In the homology-based methods, we downloaded the gene sets of Taeniopygia guttata, Homo sapiens, Anolis carolinensis, Pelodiscus sinensis and Xenopus tropicalis from the Ensembl database (release-73). We first aligned these homologous protein sequences to the leopard gecko genome assembly using TBLASTN with an E-value cutoff of 1e-5, and linked the BLAST hits into candidate gene loci with GenBlastA [20]. We then extracted genomic sequences of candidate loci, together with 3 kb flanking sequences, using GeneWise [21] to determine gene models. Finally, we filtered pseudogenes that had only one exon with frame errors, as these loci were probably derived from retrotransposition.

In the de novo method, we randomly selected 1000 leopard gecko genes with intact open reading frames (ORFs) and the highest GeneWise score from the homology-based gene set to train the Augustus [22] gene prediction tool with default parameters. Augustus was then used to perform a de novo gene prediction on repeat-masked genome sequences. Gene models with incomplete ORFs and small genes with a protein-coding length <150 bp were filtered out. Finally, a BLASTP search of predicted genes was performed against the SwissProt database [23]. Genes with matches to SwissProt proteins containing any one of the following keywords were filtered: transpose, transposon, retro-transposon, retrovirus, retrotransposon, reverse transcriptase, transposase, and retroviral.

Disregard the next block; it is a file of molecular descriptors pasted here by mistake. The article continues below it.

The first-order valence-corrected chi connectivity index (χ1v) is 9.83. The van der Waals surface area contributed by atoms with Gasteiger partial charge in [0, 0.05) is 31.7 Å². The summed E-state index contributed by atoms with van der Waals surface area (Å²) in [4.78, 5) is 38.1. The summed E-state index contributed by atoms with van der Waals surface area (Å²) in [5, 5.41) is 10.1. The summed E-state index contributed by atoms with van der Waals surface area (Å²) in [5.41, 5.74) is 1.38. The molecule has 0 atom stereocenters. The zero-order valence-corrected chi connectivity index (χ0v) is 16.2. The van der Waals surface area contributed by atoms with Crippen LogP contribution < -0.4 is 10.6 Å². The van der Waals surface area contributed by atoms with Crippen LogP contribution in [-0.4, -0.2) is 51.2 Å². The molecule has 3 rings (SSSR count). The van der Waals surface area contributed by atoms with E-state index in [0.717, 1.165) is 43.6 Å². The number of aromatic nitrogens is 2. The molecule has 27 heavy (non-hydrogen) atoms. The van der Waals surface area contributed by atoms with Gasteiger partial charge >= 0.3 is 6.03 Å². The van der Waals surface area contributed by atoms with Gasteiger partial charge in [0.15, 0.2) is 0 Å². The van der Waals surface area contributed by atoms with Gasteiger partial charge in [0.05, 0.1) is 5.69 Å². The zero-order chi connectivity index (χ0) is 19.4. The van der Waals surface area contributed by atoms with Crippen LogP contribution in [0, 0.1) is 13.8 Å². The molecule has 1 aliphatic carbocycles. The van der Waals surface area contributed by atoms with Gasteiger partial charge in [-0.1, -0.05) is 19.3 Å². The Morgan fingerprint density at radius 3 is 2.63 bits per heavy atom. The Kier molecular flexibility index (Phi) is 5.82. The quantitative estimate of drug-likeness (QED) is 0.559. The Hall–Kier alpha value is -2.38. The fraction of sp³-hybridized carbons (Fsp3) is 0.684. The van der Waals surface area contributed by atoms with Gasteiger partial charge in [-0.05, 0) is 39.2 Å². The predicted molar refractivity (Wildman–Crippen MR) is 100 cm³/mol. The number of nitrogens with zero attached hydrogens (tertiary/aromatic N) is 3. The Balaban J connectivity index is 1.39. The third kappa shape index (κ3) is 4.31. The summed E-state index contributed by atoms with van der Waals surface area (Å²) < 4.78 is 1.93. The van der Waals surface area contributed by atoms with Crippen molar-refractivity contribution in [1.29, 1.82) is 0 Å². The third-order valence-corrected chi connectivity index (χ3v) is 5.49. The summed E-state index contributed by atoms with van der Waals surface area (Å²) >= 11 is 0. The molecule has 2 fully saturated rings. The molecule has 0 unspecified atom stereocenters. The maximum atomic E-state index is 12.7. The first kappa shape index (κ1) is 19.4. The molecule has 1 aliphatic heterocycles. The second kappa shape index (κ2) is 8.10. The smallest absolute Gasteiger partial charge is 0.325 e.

Transcriptome-based gene prediction was then performed using leopard gecko RNA-seq data from liver, salivary gland, scent gland, and skin tissues obtained from the NCBI database (accession number SRR629643, ERR216315, ERR216316, ERR216322, ERR216325, ERR216304 and ERR216306) [24]. Tophat (v1.3.3) was used to align the RNA-seq reads against the leopard gecko genome assembly to identify splice junctions, and cufflinks (v2.2.1) was used to assemble transcripts using the aligned RNA-seq reads [25].

Finally, the results of homology-, de novo-, and transcriptome-based analyses were merged to yield a non-redundant reference gene set based on a priority order of transcriptome-based evidence > homology-based evidence > de novo-based evidence. We employed an in-house annotation pipeline to merge the gene data as follows:

  1. (1)

    A Markov model was estimated with 1000 high-quality genes, which were previously used to train Augustus, using the trainGlimmerHMM tool included in the GlimmerHMM software package [26]. The coding potential of each transcript assembled from the transcriptome data was then identified using the Markov model. Transcripts with complete ORFs were extracted and multiple isoforms from the same locus were collapsed by retaining the longest ORF.